When you want something done right, you’ve got to do it yourself. Kristen Ruhlin wanted a great role to play, so she wrote one for herself in Welcome to Mercy.
Welcome to Mercy played at the Screamfest Horror Film Festival and now opens November 2 in theaters from IFC Midnight. Ruhlin plays Madaline,a woman who visits her ailing father in Latvia with her daughter Willow (Sophia Massa).
The visit brings up all sorts of old conflicts until Madaline experiences the stigmata. She goes to a convent to help expel the spirit that may have caused it.
Ruhlin spoke with Monsters and Critics by phone about her screenplay and performance in Welcome to Mercy. She’s also got many upcoming projects so hopefully this will be the first of many interviews with Ruhlin.
Monsters and Critics; It’s one thing to be a writer/director and know how you’re going to direct the material. Is it even more complicated being a writer/actor because you still have to find a director?
Kristen Ruhlin: I didn’t find it that difficult. I really lean in towards more of the writing. That’s really my bread and butter.
I’m working on another script for Cary Granat who also produced Welcome to Mercy. The concept was at Walden Media for a long time that did The Chronicles of Narnia, The Life of Timothy Green, and it’s that same genre.
I love the writing aspect and acting in it is definitely a challenge because when you bring another director in, they’ve got their vision. They’re going to do a director pass on your script. And so that creative process tweaks a bit but I love finding directors that have a strong vision and direction.
I get a little scattered, having someone that has that type of personality that can be a director is so key. I’m definitely more in the writer, I guess actors, scattered world of it. Having that director capability is so important. [Welcome to Mercy director]Tommy [Bertelsen]has that, I don’t.
M&C: When did you start writing Welcome to Mercy? Were you still working on other acting jobs at the time?
KR: I started writing that four and a half, five years ago. I quickly wrote it and then I had a couple studio offers. I was doing other films at the time.
I had just come off a film with Josh Gad and Hilary Duff at the time. I was doing another movie with Madeline Zima and then I did a Hallmarkish type movie, a Christmas movie. So I was doing a lot of other smaller films around that time.
Then I took a two year sabbatical to have my two boys, but I was still developing this film at that time. I just wasn’t able to do anything acting-wise with my kids.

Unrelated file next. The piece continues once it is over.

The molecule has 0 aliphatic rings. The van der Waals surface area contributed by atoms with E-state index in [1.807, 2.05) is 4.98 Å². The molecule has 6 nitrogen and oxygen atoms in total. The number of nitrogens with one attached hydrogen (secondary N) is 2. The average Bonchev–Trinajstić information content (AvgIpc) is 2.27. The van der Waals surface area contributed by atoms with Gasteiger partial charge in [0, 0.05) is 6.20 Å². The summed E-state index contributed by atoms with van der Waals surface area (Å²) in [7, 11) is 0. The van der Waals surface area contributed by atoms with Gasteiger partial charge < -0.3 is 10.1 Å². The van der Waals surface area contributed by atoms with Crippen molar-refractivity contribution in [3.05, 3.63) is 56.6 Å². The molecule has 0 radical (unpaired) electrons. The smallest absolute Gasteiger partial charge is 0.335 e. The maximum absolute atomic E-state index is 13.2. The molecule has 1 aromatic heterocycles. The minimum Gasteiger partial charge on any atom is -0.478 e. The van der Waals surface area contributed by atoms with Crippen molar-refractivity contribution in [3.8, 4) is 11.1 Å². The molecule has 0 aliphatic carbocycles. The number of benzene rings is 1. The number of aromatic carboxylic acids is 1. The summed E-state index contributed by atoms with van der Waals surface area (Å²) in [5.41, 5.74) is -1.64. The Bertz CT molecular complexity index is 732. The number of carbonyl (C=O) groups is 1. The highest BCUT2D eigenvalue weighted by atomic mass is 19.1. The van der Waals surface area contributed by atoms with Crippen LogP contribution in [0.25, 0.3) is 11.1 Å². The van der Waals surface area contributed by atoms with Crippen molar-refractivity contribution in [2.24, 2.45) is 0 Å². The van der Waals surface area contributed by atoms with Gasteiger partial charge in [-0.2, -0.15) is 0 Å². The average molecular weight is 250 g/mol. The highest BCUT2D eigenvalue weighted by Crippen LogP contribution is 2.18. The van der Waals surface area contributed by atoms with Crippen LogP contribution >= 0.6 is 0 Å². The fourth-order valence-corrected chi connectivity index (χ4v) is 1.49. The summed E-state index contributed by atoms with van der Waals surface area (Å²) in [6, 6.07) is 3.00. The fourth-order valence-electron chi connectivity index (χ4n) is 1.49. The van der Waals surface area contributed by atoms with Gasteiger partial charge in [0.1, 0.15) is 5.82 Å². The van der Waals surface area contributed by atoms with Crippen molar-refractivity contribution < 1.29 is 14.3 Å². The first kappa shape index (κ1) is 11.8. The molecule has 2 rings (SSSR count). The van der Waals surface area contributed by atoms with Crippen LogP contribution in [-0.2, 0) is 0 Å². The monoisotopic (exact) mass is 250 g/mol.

M&C: Was writing a role for yourself both a career move and a way to work through some personal feelings?
KR: Yeah, for sure. I wrote something because I wanted to have the control over the type of role and the content that I wanted to be part of. So I was always just a piece in the puzzle before.
I wasn’t ever really happy with the finished product or the tone of the final projects I was part of. For me, the whole point of being an artist was there was certain art that I wanted to be participating in.
I would see these award films and these stories being told, the cinematography of projects and I was like, “Oh, I wish I had something like that.” So that was really the spur of why I wanted to do my own thing.
And then cathartically writing this piece definitely lets you explore some of your own issues. It was really cathartic and personal.
M&C: You said you have sons. Did Welcome to Mercy have anything to do with your thoughts on motherhood?
KR: Yeah, it does. I think when you’re a mom, like Madeline, and you’re a single mom like she is and like I am and you are faced with things in life that you wouldn’t ever find yourself faced with, you have to dig in and find an internal strength and purpose that’s bigger than yourself.
What is that drive? Is it your child? Is it being the best version of yourself for your child? Then fighting towards that. Madaline does that.
I know I have to do that in my life and it takes sometimes hitting the bottom, metaphorically as Madaline kind of hits the bottom of even going back deep into her psyche and falling into a well and going back to the bottom, you have to go there before you can reach the light and get to the top again.
I believe you can come from a place of your lowest point and degradation and your own personal demons, and you can come out of it stronger and better and more enlightened than you were.
M&C: Did it have to do with your relationship with your parents too?
KR: I was an only child and my mom was a single mom. I was raised by my grandmother and my mom. So I definitely did pull from some of those relationship dynamics.
I’ve always been a very independent, quiet person. So I definitely did pull from some of those relationship dynamics but I wasn’t abandoned or anything like that. I had a very present mom and a present grandmother.
My grandmother was a very strict Catholic. I took her experiences in life and the staunch type of person that my grandmother was definitely influenced some of my character development, the mystery of Catholicism and the guilt that comes along with Catholicism and fighting that guilt and finding the humanity in yourself along with the Christianity. I always found the relationship dynamics of that interesting.
M&C: When you knew you were going to be shooting in Latvia, did you have to adapt the script for Latvia?
KR: We did. I attribute a lot of that to Tommy actually because he was there for a month prior than I was. Once he got there, he noticed a lot of the stuff had to be adapted to Latvian culture. We just embraced it so 100%.
M&C: Where was it set before?
KR: It was nondescript. I had written it to be actually just a rural area. I was kind of envisioning it to be in the United States actually. Then we changed it to Europe.
I kind of I guess envisioned Kansas because initially my idea of the whole story was, the biggest thing that excited me about it was exploring the POV, where a person goes in their minds when they’re being exorcized. It’s a fictional place. It’s a place in their minds.
I always envisioned it as like the Wizard of Oz, the Dorothy of exorcism. It was the whole thing of, “Oh, you were there and you were there. The scarecrow was my uncle and you’re Aunt Em and this is the witch.”
That’s exactly what I initially created for the story and it just kind of shifted. So I always placed it in Kansas actually. It was supposed to be like a Wizard of Oz. That was the initial thing.
M&C: Was the exorcism scene a challenge to perform?
KR: Yeah, it was. It was emotional and it was straining on my voice, but it was fun being on the cables and the levitation with the rig. It was fun.
M&C: When you’re dealing with exorcisms and religious horror, of course The Exorcism is a classic, but did you feel there’s more to add to that conversation?